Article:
Thank churches for opening doors to voters

In WednesdayâÄôs letter to the editor about voting in churches, I noticed a common misconception. The United States Declaration of Independence and the Constitution have no mention of the separation of church and state. Churches and other places of worship have the opportunity to promote any political ideas that they may choose, provided they stay within 501(c)(3) guidelines, and they do not break voting-location rules.
How would you feel if your voting location was in the lobby of a large corporate building? Would you feel pressured by big business to vote for it? How would you feel if your location was at a factory lobby? You would feel a different form of pressure. Even if voting happened in a school, youâÄôre going to have the pressure of promoting education around you.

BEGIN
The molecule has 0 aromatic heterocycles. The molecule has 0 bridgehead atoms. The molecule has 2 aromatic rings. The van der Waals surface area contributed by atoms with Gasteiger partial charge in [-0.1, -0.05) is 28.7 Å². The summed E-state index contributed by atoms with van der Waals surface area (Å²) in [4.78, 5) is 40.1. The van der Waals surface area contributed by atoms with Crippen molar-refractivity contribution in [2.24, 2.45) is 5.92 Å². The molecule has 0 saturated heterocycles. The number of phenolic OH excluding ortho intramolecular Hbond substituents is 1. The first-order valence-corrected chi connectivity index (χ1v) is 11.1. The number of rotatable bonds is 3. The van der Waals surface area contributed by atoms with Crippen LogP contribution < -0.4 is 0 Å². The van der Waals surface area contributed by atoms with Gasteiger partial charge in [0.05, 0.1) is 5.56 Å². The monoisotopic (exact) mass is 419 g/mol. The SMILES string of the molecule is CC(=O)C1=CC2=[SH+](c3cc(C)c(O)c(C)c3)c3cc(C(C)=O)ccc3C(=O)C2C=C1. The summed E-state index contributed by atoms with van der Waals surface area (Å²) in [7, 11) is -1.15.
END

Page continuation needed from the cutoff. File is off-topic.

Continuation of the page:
Unfortunately, about the only locations we can have our places of voting be âÄî without truly being pressured by anyone âÄî is at a government legislative office or our own homes. And simply put, we do not have enough of these to actively run the voting process.
American churches have been gracious to open doors for voters. Churches have done extremely well of making locations impartial and fair for all voters. This is not a violation of separation of church and state, because there is no specific clause in our founding documents that prohibits state functions from occurring at religious locations or implications of such prohibitions.
American churches are providing a service above and beyond their own call of duty. They sometimes even provide food for people who may have to wait in line for extended periods of time. I say letâÄôs be thankful to the churches of Minnesota for their great service.